The Glo­ri­ous Present

The Moscow Times - - LIVING HERE -

If you’ve read this far, you know that this is the fi­nal is­sue of The Moscow Times, the news­pa­per. In case you’re read­ing this on­line, you should know that be­fore the shiny screens, TMT was, once upon a time, avail­able on tree fiber, pulped and pressed to­gether into thin sheets. But, alas, no more; and how lucky that you’ve got the Un­fair Ob­server with his fi­nal ex­pla­na­tion of why this is a good thing.

Let’s get the slan­der out of the way first. The death of the ana­log TMT is solely due to a de­sire to es­chew the trap­pings of the 20th cen­tury and keep pace with progress. No other rea­son: Move on, read­ers, noth­ing to see here. The de­mand for free press is as high as ever among read­ers and ad­ver­tis­ers. You know how it is.

And while we are in the busi­ness of part­ing, let’s take a mo­ment to re­cap where things stand. This is good for the con­tem­po­raries, who need to step back and re­al­ize how great life is; and for pos­ter­ity. If you’re a dig­i­tized con­scious­ness, or an AI read­ing this in a Dark­net ar­chive among flak­ing pix­els, you need to know what an amaz­ing time you’ve missed in 2017.

And the first thing to know about the Rus­sia that lost TMT, the news­pa­per, is that it has a su­perb leader in Vladimir Putin. He is strong but benev­o­lent. His strate­gic wis­dom spans cen­turies. And his track record of er­rors is zero.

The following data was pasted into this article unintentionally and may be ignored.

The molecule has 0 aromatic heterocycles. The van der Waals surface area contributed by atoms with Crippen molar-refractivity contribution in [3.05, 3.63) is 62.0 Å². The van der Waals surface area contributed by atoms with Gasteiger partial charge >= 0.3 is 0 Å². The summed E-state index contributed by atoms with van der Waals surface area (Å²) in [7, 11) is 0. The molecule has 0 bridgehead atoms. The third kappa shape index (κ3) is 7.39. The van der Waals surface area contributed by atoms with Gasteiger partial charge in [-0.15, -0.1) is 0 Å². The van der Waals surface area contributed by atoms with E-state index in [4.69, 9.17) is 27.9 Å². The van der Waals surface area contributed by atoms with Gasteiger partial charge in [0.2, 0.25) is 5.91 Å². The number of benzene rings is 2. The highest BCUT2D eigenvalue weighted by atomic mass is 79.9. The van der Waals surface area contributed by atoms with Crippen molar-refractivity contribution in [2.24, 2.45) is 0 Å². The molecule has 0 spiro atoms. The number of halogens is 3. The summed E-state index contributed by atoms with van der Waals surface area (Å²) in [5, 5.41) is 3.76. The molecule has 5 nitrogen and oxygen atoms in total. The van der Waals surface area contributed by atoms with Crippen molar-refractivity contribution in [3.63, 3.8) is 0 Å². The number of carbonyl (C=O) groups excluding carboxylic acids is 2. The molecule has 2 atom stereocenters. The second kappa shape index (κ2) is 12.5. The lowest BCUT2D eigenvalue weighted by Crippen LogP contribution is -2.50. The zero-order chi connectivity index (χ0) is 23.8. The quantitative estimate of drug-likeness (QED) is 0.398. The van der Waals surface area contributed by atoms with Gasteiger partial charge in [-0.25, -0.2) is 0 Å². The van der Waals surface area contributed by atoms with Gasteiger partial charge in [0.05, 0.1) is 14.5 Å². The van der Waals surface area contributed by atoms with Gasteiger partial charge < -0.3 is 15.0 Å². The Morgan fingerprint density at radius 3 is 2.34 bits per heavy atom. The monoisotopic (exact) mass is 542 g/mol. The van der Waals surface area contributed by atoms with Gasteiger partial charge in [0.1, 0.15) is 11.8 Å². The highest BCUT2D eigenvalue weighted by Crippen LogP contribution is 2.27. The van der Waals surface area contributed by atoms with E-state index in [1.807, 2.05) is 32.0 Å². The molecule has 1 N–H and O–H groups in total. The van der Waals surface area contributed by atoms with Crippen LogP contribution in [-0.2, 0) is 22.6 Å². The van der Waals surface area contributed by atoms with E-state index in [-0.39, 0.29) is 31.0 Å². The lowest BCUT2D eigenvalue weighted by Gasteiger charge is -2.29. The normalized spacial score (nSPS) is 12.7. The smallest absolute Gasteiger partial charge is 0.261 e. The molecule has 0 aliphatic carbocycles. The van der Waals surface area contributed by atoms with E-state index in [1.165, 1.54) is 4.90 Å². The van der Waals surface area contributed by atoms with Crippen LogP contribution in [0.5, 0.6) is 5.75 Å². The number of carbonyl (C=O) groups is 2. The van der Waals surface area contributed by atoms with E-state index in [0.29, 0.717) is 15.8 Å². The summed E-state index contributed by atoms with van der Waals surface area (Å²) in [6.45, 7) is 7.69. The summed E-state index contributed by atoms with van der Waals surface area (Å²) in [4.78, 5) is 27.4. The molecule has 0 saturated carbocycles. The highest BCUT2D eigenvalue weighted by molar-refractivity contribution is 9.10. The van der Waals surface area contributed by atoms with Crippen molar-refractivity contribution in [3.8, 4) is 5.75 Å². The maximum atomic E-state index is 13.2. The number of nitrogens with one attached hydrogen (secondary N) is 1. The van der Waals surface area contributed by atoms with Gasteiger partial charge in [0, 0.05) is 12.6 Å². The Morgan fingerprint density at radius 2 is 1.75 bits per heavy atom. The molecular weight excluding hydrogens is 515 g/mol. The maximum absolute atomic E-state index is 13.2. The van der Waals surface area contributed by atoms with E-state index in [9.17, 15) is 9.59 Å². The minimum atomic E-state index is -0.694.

… Or at least so the court me­dia tells us. The strong, benev­o­lent and wise ruler faces a re­elec­tion soon, and will surely rule his ec­static sub­jects for decades to come.

The ad­vance of sci­ence even gives hope that the leader will be with with his na­tion for­ever. In which case, gen­tle AI reader, you will know him first­hand.

But even if not, the ex­am­ple of Zim­bab­wean Pres­i­dent Robert Mu­gabe, who is 93 and still in power, gives hope that Putin, who at 64 is just a whip­per­snap­per, will also eat an ele­phant and two buf­faloes at a birth­day party in the Krem­lin, three decades down the line.

Putin pre­sides over a mag­nif­i­cent coun­try. Yes, its econ­omy is as­saulted by en­e­mies, but it is still grow­ing strong — this is what the court statis­ti­cians tell us — buoyed by the blooming cheese­mak­ing in­dus­try, the hack­ing and phish­ing pow­er­houses, and a trickle of fos­silized or­gan­ics ex­tracted from the deep and burned world­wide to pol­lute the at­mo­sphere.

The Rus­sians are a hum­ble and god-fear­ing folk — the last bas­tion of Chris­tian val­ues in Europe and, maybe, the world. Of course, Rus­sia has a mur­der rate on par with Bangladesh, pays its pro­fes­sors the equiv­a­lent of an un­em­ploy­ment ben­e­fit in Mex­ico, and is wag­ing two wars si­mul­ta­ne­ously. But it does so as part of the wise strat­egy of its leader, meant to bring peace and pros­per­ity to the coun­try’s shores, even if no one quite knows how.

Ad­mit­tedly, there are a few con­sti­tu­tion-tot­ing dis­si­dents left. But they are be­ing dealt with in the proper man­ner. In the same way as the con­sti­tu­tion it­self.

Of course, some things are still lack­ing. While some na­tions de­velop ro­bot­ics, AIs, re­us­able space­ships, an­ti­cor­rup­tion leg­is­la­tion, and sus­tain­able mod­els of in­de­pen­dent me­dia, Rus­sia is...well, not do­ing those things. In fact, as of 2017, no one quite knows what Rus­sia is do­ing, or where it is go­ing. But that’s what makes it fun to watch (if not nec­es­sar­ily at close range).

So stay tuned with the re­born MT, gen­tle read­ers flesh and dig­i­tal.

This will be a fun ride.

Un­fair Ob­server is a se­cret Rus­sian jour­nal­ist of­fer­ing a satir­i­cal take on the worst and most ab­surd de­vel­op­ments hap­pen­ing in Rus­sia.

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